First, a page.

Their Motives of Action.— But this was not strange, if 
we reflect upon their divergence of interests on approaching 
our frontiers. For whom and for what were they now to fight? 
Could Austria's wishes be the same as those of Russia ? or 
could Russia consent to all that England desired ? The em- 
peror of Austria wished to offer me the line of the Rhine ; hut 
as soon as the question of Italy was discussed, the cabinet 
of Vienna feared they might lose their coveted prey. The 
allies had agreed not to treat s parately. England had shown 
that Belgium and Antwerp interested her more than a con- 
tinental monarchy ; her plenipotentiaries protested against 
the offer made to St. Aignan ; and the minister Castlereagh 
immediately departed from London to assist in the dissection 
of my empire. The Emperor of Russia wished to come to 
Paris to return my visit to Moscow, and to aid in the con- 
quest of Antwerp, in order to obtain Warsaw. Austria 
espoused the maritime interests of England, because the pre- 
servation of my maritime establishments was of little im- 
portance to her , she consented to conquer Antwerp in order 
to be certain of regaining Milan and of retaining Venice ! 

The invasion, however, had some opponents who feared 
the infku ,ue ot < ir fortifications and our national energy, 
and who saw the divergence in the political interests of the 
allies. The question was decided in the affirmative through 
the iufluence of a committee of intriguers in France, who 
encouraged the ruin of their country in order to satisfy per- 
sonal ambition, and who sent secret agents to Frankfort to 
inform the allies of the facility of pushing on to Paris. In 
the mean time another committee of Bernese oligarchs came 
to offer the Swiss territory to serve as a bridge over the 
Rhine ; for the Austrians, as usual, sought a distant passage 

VOL. IV. — 16. 


when they could have made one almost anywhere. The 
invasion was the» resolved upon.* 

The Allies pass the Rhine.— Being aware that my Con-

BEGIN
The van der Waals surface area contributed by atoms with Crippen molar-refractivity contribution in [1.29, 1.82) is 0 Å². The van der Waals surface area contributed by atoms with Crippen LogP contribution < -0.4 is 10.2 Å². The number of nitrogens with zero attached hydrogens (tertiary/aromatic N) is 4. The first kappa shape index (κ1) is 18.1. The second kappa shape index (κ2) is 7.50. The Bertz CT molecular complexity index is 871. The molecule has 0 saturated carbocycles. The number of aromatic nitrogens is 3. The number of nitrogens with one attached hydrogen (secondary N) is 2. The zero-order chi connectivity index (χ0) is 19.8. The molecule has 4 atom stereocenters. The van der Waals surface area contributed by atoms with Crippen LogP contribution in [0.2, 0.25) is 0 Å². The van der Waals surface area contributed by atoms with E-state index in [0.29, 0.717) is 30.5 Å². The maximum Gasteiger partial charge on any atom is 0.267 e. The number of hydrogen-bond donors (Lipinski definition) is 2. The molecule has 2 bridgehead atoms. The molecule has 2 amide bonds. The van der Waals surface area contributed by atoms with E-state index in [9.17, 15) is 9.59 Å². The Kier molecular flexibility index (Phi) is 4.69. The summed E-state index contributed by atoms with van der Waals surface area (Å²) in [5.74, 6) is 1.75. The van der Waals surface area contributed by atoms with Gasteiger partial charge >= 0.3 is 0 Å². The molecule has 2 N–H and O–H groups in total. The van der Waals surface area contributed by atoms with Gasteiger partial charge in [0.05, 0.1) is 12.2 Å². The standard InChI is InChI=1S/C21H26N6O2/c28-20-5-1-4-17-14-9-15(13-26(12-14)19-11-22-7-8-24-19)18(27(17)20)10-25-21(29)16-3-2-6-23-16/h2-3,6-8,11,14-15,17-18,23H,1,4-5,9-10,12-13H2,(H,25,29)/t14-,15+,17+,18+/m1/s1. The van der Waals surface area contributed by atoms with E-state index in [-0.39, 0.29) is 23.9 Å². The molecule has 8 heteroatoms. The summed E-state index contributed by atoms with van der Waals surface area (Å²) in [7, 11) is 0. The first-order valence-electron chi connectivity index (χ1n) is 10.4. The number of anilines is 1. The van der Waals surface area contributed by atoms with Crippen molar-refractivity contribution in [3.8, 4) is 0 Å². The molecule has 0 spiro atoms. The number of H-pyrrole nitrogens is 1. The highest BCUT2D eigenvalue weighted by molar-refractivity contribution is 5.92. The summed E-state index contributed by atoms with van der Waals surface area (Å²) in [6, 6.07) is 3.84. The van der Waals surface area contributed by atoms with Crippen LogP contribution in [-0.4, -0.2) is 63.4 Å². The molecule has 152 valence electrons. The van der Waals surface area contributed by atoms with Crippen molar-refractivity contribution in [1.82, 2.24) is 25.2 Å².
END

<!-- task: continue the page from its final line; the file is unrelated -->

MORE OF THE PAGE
tinental System had incited the opposition of the merchants 
of Amsterdam, and that many of our fortresses in Holland 
were deprived of all means of defense, the allies detached the 
corps of Bulow and Benkcndorf against Holland. They 
took possession of all the country to the Waal without oppo- 
sition, and Nimeguen and even Grave opened their gates, 
without making any defense. 

Blucher passed the Rhine near Mayence, and leaving a 
corps at that place advanced on Nancy. Wittgenstein passed 
at Brisach and crossed the Vosge mountains ; but they 
were met on the way by a crowd of armed country people 
who were prepared to dispute the invasion of their soil. In 
vain did the enemy pronounce death upon all villagers taken 
in arms, and burn to ashes every French village which at- 
tempted resistance : the plains of Alsace and the valleys of 
the Vosges threw out bands of laborers who made the isola- 
ted detachments of the armies of Prussia and Austria pay 
dearly for the excesses which they committed. They alone 
for a time suspended the march of the enemy. The inhabi- 
tants of Champagne and Franche-Comte followed their ex- 
ample ; the people of Burgundy rose in their turn, and for 
some days I ventured to hope that love of country would do, 
in 1814, as much as the system of terror in 1793. 

* Jomini denies the charge made against him of having advised the inva- 
sion of his own country — Switzerland. He says he used every means in his 
power to prevent that invasion, by obtaining a promise from the Emperor of 
Russia to respect the neutrality of that country ; but that this promise was 
broken by Austria on the solicitations of the Bernese oligarchs. Jomini also 
advised against the invasion of France in 1813, as contrary to the future in- 
terest of Russia, inasmuch as it would give to the English too great a prepon- 
derance, by depriving France of the means of opposing them. If the march 
on Paris was a memorable triumph, its fruits, he says, have been far from satis- 
factory. His opinions are fully sustained by reliable authorities. 

Ch. XXL] CAMPAIGN OF 1814. 243 

Schwartzenberg had invaded Switzerland, pushing three 
columns on Geneva, in order to seize the road of Siinplon 
and decide the evacuation of Italy. The grand allied army